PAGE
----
Since he made his statement in the way that he did I figured there must either be something I failed completely at understanding or he's way into ponyland on this one :P

 

I know that blocks are defined as static inn Block.java and I do have a understanding of the programming basics for OOP.

But I considered this to be something so simple, so trivial that someone claiming against it in a tutorial on mcf would make someone react.

Therefore since I'm only learning programming by self-study between full time work and all, for about a year..

I reasoned that the possibility of me being dead wrong, would be quite likely :P

 

So I wouldn't go right out and accuse him of being mistaken.

Especially considering that if I where to be wrong, then this would require me to get someone who could explain me how and why I would be wrong.

And insulting someone wouldn't lead me too learn anything :)

 

Thanks <3

If you guys dont get it.. then well ya.. try harder...

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OK, there is one thing to note here:

Blocks being defined as static in Block.class is completely unrelated to the issue here.

static Block = new Block(stuff)

Makes the Block variable static to the Block class. That is not (well, at least not directly) what makes Blocks themselves static and behave accordingly.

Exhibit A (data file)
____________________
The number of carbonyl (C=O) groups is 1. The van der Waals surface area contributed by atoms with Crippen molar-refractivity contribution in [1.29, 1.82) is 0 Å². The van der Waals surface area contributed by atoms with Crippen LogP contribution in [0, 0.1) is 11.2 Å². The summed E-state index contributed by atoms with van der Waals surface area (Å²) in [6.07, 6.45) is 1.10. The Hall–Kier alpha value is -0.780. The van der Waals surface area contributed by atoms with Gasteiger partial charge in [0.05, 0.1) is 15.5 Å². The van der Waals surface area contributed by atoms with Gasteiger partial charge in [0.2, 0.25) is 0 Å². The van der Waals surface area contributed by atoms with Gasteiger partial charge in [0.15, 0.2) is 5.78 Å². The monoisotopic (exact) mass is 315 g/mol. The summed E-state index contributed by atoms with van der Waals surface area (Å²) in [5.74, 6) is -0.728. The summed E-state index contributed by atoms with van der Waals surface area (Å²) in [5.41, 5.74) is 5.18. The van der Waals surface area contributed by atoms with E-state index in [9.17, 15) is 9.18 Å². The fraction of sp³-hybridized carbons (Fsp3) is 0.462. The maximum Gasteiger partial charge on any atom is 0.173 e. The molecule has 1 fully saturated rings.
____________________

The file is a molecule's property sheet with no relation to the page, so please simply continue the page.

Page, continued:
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well now that you mention it that's true. I didn't think of that despite of the fact that I now realize I knew that inn theory, thank you :)

 

So that's true and the different Block Classes aren't static so in theory one could create instances of them elsewhere.

But since blocks only are defined inside the Block.class and when the game refers to a block it looks at the instance defined inside Block.class?

then it's not completely unrelated :)

 

Or well i guess since it's meaningless information, as if you know that there are no other places blocks are defined then you know the answer to the issue regardless of whether it's static or not :P

If you guys dont get it.. then well ya.. try harder...

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well now that you mention it that's true. I didn't think of that despite of the fact that I now realize I knew that inn theory, thank you :)

 

So that's true and the different Block Classes aren't static so in theory one could create instances of them elsewhere.

But since blocks only are defined inside the Block.class and when the game refers to a block it looks at the instance defined inside Block.class?

then it's not completely unrelated :)

 

Or well i guess since it's meaningless information, as if you know that there are no other places blocks are defined then you know the answer to the issue regardless of whether it's static or not :P

 

They are unrelated. Let me explain.

Making the variable in Block static means other methods can access it without instantiating Block.class.

The reason blocks only have one instance, however, is because all other block-creation code (world-gen, placing, etc) refers back to that one instance declared in Block. So that one instance is getting used everywhere.